Pacific Margin,western section of the great North American Cordillera, W United States and W Canada, stretching from SW Alaska to S Calif. It is composed of a central lowland region (Central Valley, Willamette valley, Puget Sound lowlands) flanked by the Coast RangesCoast Ranges,
series of mountain ranges along the Pacific coast of North America, extending from SE Alaska to Baja California; from 2,000 to 20,000 ft (610–6,100 m) high. The ranges include the St. Elias Mts.
..... Click the link for more information. on the west and the Sierra NevadaSierra Nevada
, mountain range, c.400 mi (640 km) long and from c.40 to 80 mi (60–130 km) wide, mostly in E Calif. It rises to 14,495 ft (4,418 m) in Mt. Whitney, the highest peak in the United States outside Alaska.
..... Click the link for more information. , Cascade RangeCascade Range,
mountain chain, c.700 mi (1,130 km) long, extending S from British Columbia to N Calif., where it becomes the Sierra Nevada; it parallels the Coast Ranges, 100–150 mi (161–241 km) inland from the Pacific Ocean.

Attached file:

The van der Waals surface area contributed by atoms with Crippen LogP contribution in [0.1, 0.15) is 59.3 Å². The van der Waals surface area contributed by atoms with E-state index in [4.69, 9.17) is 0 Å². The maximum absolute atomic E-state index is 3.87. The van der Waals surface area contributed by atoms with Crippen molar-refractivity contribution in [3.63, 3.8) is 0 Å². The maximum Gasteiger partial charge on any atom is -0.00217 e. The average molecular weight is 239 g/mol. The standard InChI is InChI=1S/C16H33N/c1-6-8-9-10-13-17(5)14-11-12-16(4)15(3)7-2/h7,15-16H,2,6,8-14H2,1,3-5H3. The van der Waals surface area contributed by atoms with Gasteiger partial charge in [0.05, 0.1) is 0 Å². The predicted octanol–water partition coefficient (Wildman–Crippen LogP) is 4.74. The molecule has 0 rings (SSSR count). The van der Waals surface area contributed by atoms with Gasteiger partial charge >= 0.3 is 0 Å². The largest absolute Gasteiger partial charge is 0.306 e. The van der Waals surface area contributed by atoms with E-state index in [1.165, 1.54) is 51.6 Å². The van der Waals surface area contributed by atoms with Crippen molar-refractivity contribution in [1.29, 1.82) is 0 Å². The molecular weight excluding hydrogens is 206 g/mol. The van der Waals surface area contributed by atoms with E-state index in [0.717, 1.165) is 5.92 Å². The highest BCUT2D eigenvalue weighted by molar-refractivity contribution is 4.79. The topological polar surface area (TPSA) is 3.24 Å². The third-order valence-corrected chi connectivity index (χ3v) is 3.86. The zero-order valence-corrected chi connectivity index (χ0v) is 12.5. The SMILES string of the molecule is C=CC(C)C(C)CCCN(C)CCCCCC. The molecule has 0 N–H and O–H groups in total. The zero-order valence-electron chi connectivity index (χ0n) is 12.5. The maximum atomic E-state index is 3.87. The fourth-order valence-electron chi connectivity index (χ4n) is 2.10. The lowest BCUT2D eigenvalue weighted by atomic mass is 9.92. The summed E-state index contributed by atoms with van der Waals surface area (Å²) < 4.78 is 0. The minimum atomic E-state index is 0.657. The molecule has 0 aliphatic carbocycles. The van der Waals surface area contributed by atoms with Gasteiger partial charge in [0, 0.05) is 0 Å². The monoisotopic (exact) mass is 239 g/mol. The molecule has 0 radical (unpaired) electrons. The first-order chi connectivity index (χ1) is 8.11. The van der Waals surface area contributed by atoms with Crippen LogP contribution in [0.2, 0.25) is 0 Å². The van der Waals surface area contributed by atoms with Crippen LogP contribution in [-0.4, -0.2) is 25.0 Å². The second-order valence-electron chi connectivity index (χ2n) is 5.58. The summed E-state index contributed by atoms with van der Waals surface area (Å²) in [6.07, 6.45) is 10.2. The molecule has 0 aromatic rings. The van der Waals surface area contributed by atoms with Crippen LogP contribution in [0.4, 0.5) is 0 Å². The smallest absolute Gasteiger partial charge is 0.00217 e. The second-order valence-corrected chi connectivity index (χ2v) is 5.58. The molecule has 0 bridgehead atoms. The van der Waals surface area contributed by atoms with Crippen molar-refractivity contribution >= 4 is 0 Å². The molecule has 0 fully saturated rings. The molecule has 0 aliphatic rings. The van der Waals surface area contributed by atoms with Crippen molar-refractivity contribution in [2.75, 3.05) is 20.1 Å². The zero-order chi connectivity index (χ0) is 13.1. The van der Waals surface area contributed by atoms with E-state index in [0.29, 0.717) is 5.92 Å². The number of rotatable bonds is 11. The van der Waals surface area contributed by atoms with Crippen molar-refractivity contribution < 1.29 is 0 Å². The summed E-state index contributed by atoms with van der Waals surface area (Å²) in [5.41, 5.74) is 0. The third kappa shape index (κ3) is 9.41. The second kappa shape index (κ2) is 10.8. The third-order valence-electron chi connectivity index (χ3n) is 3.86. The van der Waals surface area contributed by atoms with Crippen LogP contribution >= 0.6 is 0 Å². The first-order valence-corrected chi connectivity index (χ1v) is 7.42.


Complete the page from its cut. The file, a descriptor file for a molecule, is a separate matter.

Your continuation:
..... Click the link for more information. , Coast MountainsCoast Mountains,
range, W British Columbia and SE Alaska, extending c.1,000 mi (1,610 km) parallel to the Pacific coast, from the mountains of Alaska near the Yukon border to the Cascade Range near the Fraser River. Mt. Waddington (13,260 ft/4,042 m) is the highest peak.
..... Click the link for more information. ., and Alaska RangeAlaska Range,
S central Alaska, rising to the highest mountain in North America, Denali (Mt. McKinley; 20,310 ft/6,190 m). The range divides S central Alaska from the great plateau of the interior. Mt.
..... Click the link for more information. on the east. Another common reference to the geographical area is, more simply, the Pacific Mountains and Valleys.